My go to chocolate chip cookie recipe has always been the Tollhouse recipe you find on the back of their chocolate chips. Why mess with a classic right?
I don’t know why I stuck with a recipe when I hated the outcome, but I was convinced that if this was how Tollhouse said cookies should be made, then the problem had to be me. I tried everything; chilling the dough, not softening the butter, substituting butter for shortening, partial shortening. Every single time my cookies came out flat, thin, and crispy. Which isn’t to say they tasted bad, they actually taste great, but I hated looking down at my sad, thin, flat, crispy cookies every time I craved something sweet.
I wanted cookies which stood on their own and didn’t have the chocolate chips puddled in the middle poking through the super thin dough. It was time to break up with Tollhouse.
Ok, not entirely, I still use their recipe for my base, but I tweaked it slightly to get the cookies I’ve wanted for years.
Now, I know baking is a science. I enjoy science, for a time I even wanted to pursue a career in science, but I couldn’t get past the math. Me and Math are not friends. At all. We are bitter enemies who fight dirty and one of us (me) always ends up in tears. I blame elementary school, I never had a solid foundation in Math, and none of my teachers could ever answer my simple question of “Why?” I just wanted to know why we were doing the equation the way we were, help me understand why this is the way. All I got in return, “Because, just do it.”
I developed an unhealthy relationship with Math. I would follow the rules and equations and still get the wrong answer, and no one could ever tell me what I was doing wrong. To this day I cannot look at a complex math problem and not cry. Back when Joseph and I were dating and I was still foolishly pursuing my science degree I enlisted his help with my math homework. Joseph and Math are BFFs. He is so in tune with Math, they are basically one entity. Surely if anyone could help me with my relationship it would’ve been him.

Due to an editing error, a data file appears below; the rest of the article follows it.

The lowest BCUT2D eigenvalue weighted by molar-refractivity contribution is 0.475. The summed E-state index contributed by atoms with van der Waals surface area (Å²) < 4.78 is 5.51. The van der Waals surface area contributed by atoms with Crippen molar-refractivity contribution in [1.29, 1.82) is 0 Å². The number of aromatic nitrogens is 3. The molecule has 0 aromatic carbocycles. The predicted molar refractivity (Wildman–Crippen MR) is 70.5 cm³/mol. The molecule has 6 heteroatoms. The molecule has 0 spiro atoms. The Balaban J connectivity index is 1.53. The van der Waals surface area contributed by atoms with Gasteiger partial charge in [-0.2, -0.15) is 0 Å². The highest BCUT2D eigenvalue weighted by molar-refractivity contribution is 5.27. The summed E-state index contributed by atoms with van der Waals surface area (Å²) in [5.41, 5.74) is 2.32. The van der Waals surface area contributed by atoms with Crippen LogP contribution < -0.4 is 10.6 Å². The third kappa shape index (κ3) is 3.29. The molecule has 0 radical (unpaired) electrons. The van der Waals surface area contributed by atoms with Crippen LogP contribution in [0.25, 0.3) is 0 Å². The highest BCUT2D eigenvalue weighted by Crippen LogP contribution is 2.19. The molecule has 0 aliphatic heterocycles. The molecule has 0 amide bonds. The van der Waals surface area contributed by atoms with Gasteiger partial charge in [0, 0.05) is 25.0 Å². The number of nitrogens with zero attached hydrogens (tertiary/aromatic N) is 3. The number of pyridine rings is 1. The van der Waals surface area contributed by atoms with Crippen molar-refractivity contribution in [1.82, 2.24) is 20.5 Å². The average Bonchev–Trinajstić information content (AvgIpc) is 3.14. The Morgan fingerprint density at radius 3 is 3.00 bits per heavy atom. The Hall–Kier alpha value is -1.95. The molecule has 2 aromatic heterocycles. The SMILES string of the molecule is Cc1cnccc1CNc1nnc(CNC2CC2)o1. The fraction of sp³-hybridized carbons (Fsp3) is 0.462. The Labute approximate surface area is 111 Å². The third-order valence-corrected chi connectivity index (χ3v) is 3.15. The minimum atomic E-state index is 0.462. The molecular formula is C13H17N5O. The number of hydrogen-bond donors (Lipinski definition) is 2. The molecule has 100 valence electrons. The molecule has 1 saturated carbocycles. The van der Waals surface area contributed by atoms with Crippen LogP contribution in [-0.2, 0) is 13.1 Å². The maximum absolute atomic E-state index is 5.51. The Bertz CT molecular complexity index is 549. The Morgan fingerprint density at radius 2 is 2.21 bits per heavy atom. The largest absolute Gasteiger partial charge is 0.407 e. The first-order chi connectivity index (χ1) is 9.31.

Nope. He’d explain, I’d still be confused. He’d repeat, grow impatient (because in his mind this was simple), and me sensing his frustration would break down in tears because I felt stupid, insignificant, and a waste of time. Yeah, told you Math and I get ugly.
Anyway, I knew I had an uphill battle tampering into a world I avoid at all costs. But I knew if I wanted my dream cookie, I’d have to try.
First let me share a secret weapon of mine: an online divide, multiply, adapting recipe calculator! Found here.
This guy right here has saved my life. It has simplified my math problems in the kitchen and all is at peace. Sure I can scale, but why give myself a headache when with one click it is done for me?
So I started by cutting the Tollhouse recipe in half. If my tampering would fail, I didn’t want a large batch of crappy cookies in my kitchen. Then I recalled what I didn’t like, the dough was too sticky, I couldn’t shape it, and it spread too quickly causing flat cookies. That much I understood about the reaction. So then the fix became simple. What do I do when I am making bread, cinnamon rolls, scones and other dough based baked goods and they stick to my hands? Add more flour. More flour equals less sticky, less sticky means I can form the dough, formed dough means less spreading, less spreading means thicker fluffier cookies.
I know, I don’t know why it took me so long to figure it out, but when you’ve been given a recipe, you’re afraid that changing it would result in catastrophic failure, at least that’s what I’ve always thought.
I am growing and learning to become more comfortable in going with my instincts in the kitchen.
That’s it, add more flour until the dough reaches a consistency you’re happy with. Once baked these cookies had a nice shell on the outside and were soft, gooey, and slightly undercooked on the inside. Perfect in my book.
When I brought the finished product to Joseph, excited and happy I finally made the perfect cookie, he asked what I did. His response, “Oh, yeah I do that every time I make cookies.” My response, “Whenever I ask you what you do differently you always say you followed the recipe and didn’t know!” I was fairly ticked, thanks sweetheart, I had only been complaining about my cookies and what am I doing wrong for 2 years!
For those who are like me, and still need the safety net of a recipe here is what I used, with the additional flour.
- 2 C flour
- 1/2 tsp baking soda
- 1/2 tsp salt
- 1/2 C butter, softened (I actually keep mine on the colder side of soft)
- 1/4 C and 2 Tbsp sugar
- 1/4 C and 2 Tbsp brown sugar
- 1/2 tsp vanilla
- 1 egg
- chocolate chips (I’m a firm believer of adding as many or as few as you want)
The original halved recipe calls for 1 1/8 C, in the end I used 2. Also if you put the original recipe into the calculator you get 2/5 C of each sugar. I did the hard part for you and converted it, because no one makes a 2/5 C measure 😉
:: Let me know what your adjustments have been and your favorite tweaks to make your perfect chocolate chip cookies ::